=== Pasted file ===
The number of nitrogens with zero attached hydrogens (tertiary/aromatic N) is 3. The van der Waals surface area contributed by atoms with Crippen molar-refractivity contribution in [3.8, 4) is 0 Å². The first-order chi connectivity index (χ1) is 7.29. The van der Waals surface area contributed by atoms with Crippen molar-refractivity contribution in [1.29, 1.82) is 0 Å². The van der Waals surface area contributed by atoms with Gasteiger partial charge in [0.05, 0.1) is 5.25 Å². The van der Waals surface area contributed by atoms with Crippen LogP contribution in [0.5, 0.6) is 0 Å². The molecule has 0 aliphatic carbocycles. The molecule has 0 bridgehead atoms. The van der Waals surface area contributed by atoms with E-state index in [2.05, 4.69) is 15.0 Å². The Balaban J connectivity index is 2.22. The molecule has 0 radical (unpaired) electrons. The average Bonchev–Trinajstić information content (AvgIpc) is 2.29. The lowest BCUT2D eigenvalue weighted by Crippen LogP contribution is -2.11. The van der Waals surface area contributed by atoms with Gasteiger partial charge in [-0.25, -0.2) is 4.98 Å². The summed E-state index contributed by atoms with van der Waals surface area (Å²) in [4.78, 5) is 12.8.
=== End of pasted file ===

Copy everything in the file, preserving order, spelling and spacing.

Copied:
The number of nitrogens with zero attached hydrogens (tertiary/aromatic N) is 3. The van der Waals surface area contributed by atoms with Crippen molar-refractivity contribution in [3.8, 4) is 0 Å². The first-order chi connectivity index (χ1) is 7.29. The van der Waals surface area contributed by atoms with Crippen molar-refractivity contribution in [1.29, 1.82) is 0 Å². The van der Waals surface area contributed by atoms with Gasteiger partial charge in [0.05, 0.1) is 5.25 Å². The van der Waals surface area contributed by atoms with Crippen LogP contribution in [0.5, 0.6) is 0 Å². The molecule has 0 aliphatic carbocycles. The molecule has 0 bridgehead atoms. The van der Waals surface area contributed by atoms with E-state index in [2.05, 4.69) is 15.0 Å². The Balaban J connectivity index is 2.22. The molecule has 0 radical (unpaired) electrons. The average Bonchev–Trinajstić information content (AvgIpc) is 2.29. The lowest BCUT2D eigenvalue weighted by Crippen LogP contribution is -2.11. The van der Waals surface area contributed by atoms with Gasteiger partial charge in [-0.25, -0.2) is 4.98 Å². The summed E-state index contributed by atoms with van der Waals surface area (Å²) in [4.78, 5) is 12.8.